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February 1, 2021IM -
When talking to musicians about their lives and careers, the phrase that always occurs during the conversation is: “…and then COVID hit.” It’s been a life- and career-changing event, and one that has allowed/forced musicians to spend time on special projects. For Marta Bradley—bass player and secretary-treasurer of Local 161-710 (Washington, DC)—that project was the creation of a 6-foot-by-7-foot quilt depicting images related to the year 2020 and the social justice events and aspects of that momentous time.
“I’m a quilter, but not a quilt artist. Generally, I make blankets and they’re meant to be comforting for friends and family. There’s always love behind every single one, which I make purposefully for somebody with them in mind,” she says. “It’s the art of the love that goes into it. It brings comfort not just in the way it feels, but hopefully in the gift of making it and that it’s special to each person.”
“But then COVID hit,” she continued, “and there were no gigs so there wasn’t a lot to do.” Being active in her church, which had congregants worshipping remotely, Bradley took the suggestion of the pastor that everyone create a special place to worship in their homes. Bradley made a table runner that represented the Pentecost—and then the George Floyd incident happened. The event and its ramifications on social justice in the US caused Bradley to decorate the runner as an homage to the growing Black Lives Matter movement. She created a map of the US in black, on which she sewed over 50 names of people murdered this year. She then added portraits of the victims most in the news last year: George Floyd, Brianna Taylor, and Ahmaud Arbery.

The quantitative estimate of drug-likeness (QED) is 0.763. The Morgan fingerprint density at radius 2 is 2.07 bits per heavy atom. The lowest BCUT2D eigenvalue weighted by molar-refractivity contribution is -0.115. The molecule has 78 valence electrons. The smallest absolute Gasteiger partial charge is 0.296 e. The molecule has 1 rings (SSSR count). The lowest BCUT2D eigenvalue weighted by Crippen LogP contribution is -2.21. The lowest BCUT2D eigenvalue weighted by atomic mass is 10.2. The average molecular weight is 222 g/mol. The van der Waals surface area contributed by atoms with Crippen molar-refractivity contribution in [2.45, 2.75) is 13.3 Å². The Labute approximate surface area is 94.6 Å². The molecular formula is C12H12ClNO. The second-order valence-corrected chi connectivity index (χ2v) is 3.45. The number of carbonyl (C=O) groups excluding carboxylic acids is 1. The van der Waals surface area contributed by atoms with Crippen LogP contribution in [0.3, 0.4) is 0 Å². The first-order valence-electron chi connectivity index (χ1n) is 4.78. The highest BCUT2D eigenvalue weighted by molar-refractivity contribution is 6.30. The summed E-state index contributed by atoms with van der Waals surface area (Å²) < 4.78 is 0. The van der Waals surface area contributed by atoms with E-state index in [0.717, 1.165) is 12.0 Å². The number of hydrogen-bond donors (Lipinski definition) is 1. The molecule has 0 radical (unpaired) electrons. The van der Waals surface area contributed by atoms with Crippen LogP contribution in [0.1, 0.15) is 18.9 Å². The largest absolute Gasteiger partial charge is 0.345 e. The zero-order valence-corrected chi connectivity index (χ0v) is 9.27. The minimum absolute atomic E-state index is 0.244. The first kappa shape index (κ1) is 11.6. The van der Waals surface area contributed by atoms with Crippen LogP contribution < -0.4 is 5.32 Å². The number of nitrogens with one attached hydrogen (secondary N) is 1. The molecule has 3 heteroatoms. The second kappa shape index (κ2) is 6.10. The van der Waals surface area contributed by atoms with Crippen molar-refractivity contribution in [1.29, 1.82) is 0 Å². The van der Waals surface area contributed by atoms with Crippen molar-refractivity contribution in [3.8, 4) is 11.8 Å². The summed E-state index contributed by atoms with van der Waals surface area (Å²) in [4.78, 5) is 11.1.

“I’m not an artist; they weren’t meant to be portraits. It was more of a way for me to fit what this country has done over the years, and the horrors of systemic racism, and understand it,” she says. “It was a way for me to sit with it and to worship and say their names and learn about them and read their stories—to put them in a quilt and put them on an altar and pray their names.”
That was Bradley’s beginning in quilting her way through the pandemic and all the social injustice and racial tensions occurring through the country last year. She was also sewing face masks for the pandemic, and, after accruing a box of scraps, she thought maybe she would make a “scrap quilt” when she was done. During this time, one media photograph particularly resounded with her: A photo of seven-year-old Kai Ayden standing in front of a line of riot police, raising his fist while demonstrating in Atlanta on May 31. She decided to sew that image into a quilt block—“and then it just got going,” she says.
After that, Bradley made quilt blocks of people and events making news as heroes of 2020. Ultimately, she made 15 blocks, depicting images such as portraits of deceased Congressman John Lewis, deceased Supreme Court Justice Ruth Bader Ginsburg, Vice President-elect Kamala Harris, Dr. Anthony Fauci, and Georgia Democratic politician Stacey Abrams. Bradley also made images depicting healthcare workers, firefighters, a police officer kneeling with BLM protestors, a teacher and student communicating through Zoom, her son graduating from high school, and she and her husband (also a musician) performing music on a balcony while neighbors listen.
“I wanted it to be something that showed, as time went on, not just 2020 but the heroes of 2020 and what makes us carry through and grow stronger as we go forward,” Bradley says.
The 15 blocks were put on a black background, with the lines in between them all representing roads, surrounded by a border made of scraps from her face masks (from her initial idea). On the roads and around the border are also images of other items: cars, people, food, medicine, and more. Of course, a union label was also included (right under Justice Ginsburg).
In the end, Bradley estimates it took her close to 250 hours of work to create the quilt. “It was something that I started that I couldn’t put down; I felt driven to do it,” she says. “It was a way to sit with each of these things, to sit with all of it, and find peace through sewing. I missed my friends, playing with them, creating music, and this was a way to put that energy into something.”
Bradley completed her quilt on December 27, 2020. She has no specific plan on what to do with the quilt, she says, but it will probably be hung on the wall in a guest bedroom in her house. “It won’t go on the bed. I have dogs. I put too much work into it for that,” she says with a laugh.
Marta Bradley, secretary-treasurer of Local 161-710 (Washington, DC), poses with her social justice quilt, which depicts the events and heroes of 2020. She spent more than 250 hours of work on it.